Feinstein says she’s ‘very wary’ of Haspel as CIA director

Trump administration picks, resignations and withdrawals
March 13, 2018: The president also announced that Gina Haspel will be the nominee to lead the CIA.

Sen. Dianne Feinstein on Friday toughened her stance against Gina Haspel, President Donald Trump’s pick to be CIA director, saying she was “very wary” of promoting someone to run the agency who was involved in the George W. Bush administration’s controversial CIA detention and interrogation program.

“To promote someone so heavily involved in the torture program to the top position at the CIA, the agency responsible for one of the darkest chapters in our history, is a move that I’m very wary of,” the California Democrat said in a statement.

The California Democrat’s statement Friday struck a markedly different tone than her initial comments praising Haspel, who is currently the deputy CIA director and, if confirmed, would be the first woman to run the agency.

It’s a sign that Feinstein, who is facing a challenger from her left in her reelection campaign, looks less likely to back Haspel’s confirmation.

Haspel, who has spent 33 years in the CIA, was in charge of a “black site” in Thailand in 2002 during the harsh interrogations of detainees, although she was not in charge when al Qaeda suspect Abu Zubaydah was waterboarded at least 83 times.

Haspel was also chief of staff for Jose Rodriguez, director of the CIA’s National Clandestine Service, when he ordered the destruction of recordings of CIA interrogations in 2005.

Those episodes have stirred up opposition to Haspel among some Democrats and at least one Republican, and the Trump administration is gearing up for a bruising confirmation battle.

Sen. John McCain, who was tortured as a prisoner of war in Vietnam, sent Haspel a letter Friday demanding she detail her role in detainee interrogations and the destruction of the CIA tapes, as well as asking whether she was ever “in a position of authority to stop, or prevent the future employment of ‘enhanced interrogation techniques.'”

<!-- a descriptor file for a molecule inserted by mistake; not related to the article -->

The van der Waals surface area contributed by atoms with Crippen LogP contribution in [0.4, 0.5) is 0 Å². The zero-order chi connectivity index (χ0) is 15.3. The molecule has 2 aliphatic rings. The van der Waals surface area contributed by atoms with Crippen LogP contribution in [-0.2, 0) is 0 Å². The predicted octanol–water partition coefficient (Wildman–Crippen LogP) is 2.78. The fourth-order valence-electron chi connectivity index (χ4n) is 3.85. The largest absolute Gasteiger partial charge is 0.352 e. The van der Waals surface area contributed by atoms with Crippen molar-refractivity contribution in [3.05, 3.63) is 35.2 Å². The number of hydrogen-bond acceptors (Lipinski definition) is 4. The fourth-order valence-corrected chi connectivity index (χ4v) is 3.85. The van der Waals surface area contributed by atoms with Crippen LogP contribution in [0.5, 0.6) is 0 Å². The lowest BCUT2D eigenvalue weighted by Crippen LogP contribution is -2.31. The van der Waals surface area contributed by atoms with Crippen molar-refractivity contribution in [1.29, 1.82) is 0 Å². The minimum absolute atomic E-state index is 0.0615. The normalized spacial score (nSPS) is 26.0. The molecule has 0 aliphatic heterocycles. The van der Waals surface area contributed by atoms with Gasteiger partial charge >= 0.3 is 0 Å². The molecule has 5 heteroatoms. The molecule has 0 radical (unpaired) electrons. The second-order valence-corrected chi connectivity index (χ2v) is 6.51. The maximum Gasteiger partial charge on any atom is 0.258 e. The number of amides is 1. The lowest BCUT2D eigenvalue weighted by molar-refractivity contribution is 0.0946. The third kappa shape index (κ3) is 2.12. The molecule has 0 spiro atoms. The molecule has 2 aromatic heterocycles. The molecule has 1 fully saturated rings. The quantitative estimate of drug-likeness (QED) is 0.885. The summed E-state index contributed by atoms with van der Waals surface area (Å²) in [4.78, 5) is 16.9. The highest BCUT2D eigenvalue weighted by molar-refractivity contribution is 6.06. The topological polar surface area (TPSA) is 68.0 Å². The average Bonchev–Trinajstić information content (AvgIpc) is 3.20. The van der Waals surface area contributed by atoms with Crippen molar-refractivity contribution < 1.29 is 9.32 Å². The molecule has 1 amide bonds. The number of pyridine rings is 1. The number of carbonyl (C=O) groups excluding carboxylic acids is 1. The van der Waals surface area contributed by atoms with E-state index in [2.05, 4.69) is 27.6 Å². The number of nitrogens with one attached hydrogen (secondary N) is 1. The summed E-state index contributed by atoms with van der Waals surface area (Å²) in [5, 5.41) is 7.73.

McCain is an important voice for Republicans, even with his absence from Washington while he battles cancer, and Feinstein could become a key vote for Democrats.

As chairwoman of the Senate Intelligence Committee from 2009 through 2014, Feinstein spearheaded the panel’s scathing 6,700-page report on the Bush-era interrogation program, which concluded that the use of tactics like waterboarding was not effective at obtaining accurate information or gaining cooperation from detainees.

But when Haspel was picked to succeed Mike Pompeo as CIA director earlier this month, Feinstein praised Haspel’s record in her year as deputy director and said the two have discussed the issue of torture at length.

“I have spent some time with her,” Feinstein said at the time. “We have had dinner together. We have talked. Everything I know is that she has been a good deputy director of the CIA.”

Her comments sparked criticism from the left, including from her opponent within her own party Kevin de León.

“This should be an easy call. Not only should she be a NO vote on Trump’s CIA pick, she should also be a leading voice rallying all Dems against this nomination,” de León tweeted.

The White House has also pointed to Feinstein’s remarks, with press secretary Sarah Sanders suggesting during a briefing last week that Feinstein backed Haspel’s nomination, though she quickly corrected herself.

Last week, Feinstein sent a letter to the CIA demanding the declassification of Haspel’s records. And in her statement Friday, Feinstein specified there was a difference between praising Haspel’s record as deputy director and supporting her to run the CIA.

“Her experience may have served her well as deputy, but the top position is another matter entirely,” Feinstein said.